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Google Resolves Book Search Lawsuits

On the way: more access for users, money for rightsholders

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Google’s book-scanning and -sharing problems are, in short, almost gone.  Pending the approval of the U.S. District Court for the Southern District of New York, Google has agreed to a host of steps that will satisfy the Authors Guild, John Wiley & Sons, the McGraw-Hill Companies, Pearson Education, the Penguin Group, and Simon & Schuster.

The Authors Guild and these five publishers had sued Google because it scanned, indexed, and displayed parts of copyrighted books without their permission.  Google’s imperfect approach left the companies without any income and users without much reading material.

Now, that second issue is being addressed as all the parties have agreed to give public libraries and universities free and complete access to millions of out-of-print books.  Other institutions will be able to subscribe to similar content.

Meanwhile, Google Book Search will provide the average user with more access to some in-copyright books.  A full 20 percent of their content should be open to previewing, whereas only snippets could be seen before.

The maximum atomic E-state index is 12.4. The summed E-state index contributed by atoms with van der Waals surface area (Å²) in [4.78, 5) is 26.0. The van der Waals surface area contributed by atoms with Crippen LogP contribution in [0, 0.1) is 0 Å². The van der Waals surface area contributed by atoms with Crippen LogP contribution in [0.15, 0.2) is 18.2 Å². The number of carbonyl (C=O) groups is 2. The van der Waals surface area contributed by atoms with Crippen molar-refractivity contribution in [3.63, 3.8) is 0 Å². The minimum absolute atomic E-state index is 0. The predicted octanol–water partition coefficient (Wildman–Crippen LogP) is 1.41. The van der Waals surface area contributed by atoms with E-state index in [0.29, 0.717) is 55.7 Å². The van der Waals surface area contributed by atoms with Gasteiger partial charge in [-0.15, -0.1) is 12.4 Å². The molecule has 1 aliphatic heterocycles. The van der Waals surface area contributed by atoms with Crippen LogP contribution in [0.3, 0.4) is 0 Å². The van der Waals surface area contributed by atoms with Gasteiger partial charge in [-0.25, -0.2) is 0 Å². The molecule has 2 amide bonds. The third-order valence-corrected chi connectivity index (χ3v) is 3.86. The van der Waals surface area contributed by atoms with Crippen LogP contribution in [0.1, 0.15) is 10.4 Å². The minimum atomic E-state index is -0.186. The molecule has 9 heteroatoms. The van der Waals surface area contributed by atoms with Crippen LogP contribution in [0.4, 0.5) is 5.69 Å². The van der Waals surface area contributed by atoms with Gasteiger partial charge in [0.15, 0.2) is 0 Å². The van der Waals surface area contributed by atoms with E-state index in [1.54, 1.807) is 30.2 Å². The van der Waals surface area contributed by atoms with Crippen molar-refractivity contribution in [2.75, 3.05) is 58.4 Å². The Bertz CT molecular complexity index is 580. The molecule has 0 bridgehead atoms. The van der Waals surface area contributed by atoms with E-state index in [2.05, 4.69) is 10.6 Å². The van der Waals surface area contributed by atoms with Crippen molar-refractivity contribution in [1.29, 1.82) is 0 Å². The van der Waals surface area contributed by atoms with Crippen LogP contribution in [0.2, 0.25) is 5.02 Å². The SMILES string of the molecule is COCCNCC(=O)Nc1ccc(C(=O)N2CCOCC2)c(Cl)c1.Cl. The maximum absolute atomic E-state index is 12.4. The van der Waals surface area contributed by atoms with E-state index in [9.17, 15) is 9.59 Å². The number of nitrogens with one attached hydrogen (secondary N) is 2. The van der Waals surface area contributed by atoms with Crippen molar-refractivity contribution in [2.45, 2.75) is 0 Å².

Lastly, in regards to the matter of money, some big changes are taking place.  Google will provide ways for users to purchase copyrighted books, and will also pay $125 million to cover legal fees and establish the Book Rights Registry.  The Registry will then locate rightsholders and distribute payments earned from online access.

Richard Sarnoff, Chairman of the Association of American Publishers, stated as a result of all this, "This historic settlement is a win for everyone.  From our perspective, the agreement creates an innovative framework for the use of copyrighted material in a rapidly digitizing world, serves readers by enabling broader access to a huge trove of hard-to-find books, and benefits the publishing community by establishing an attractive commercial model that offers both control and choice to the rightsholder."

Google Resolves Book Search Lawsuits
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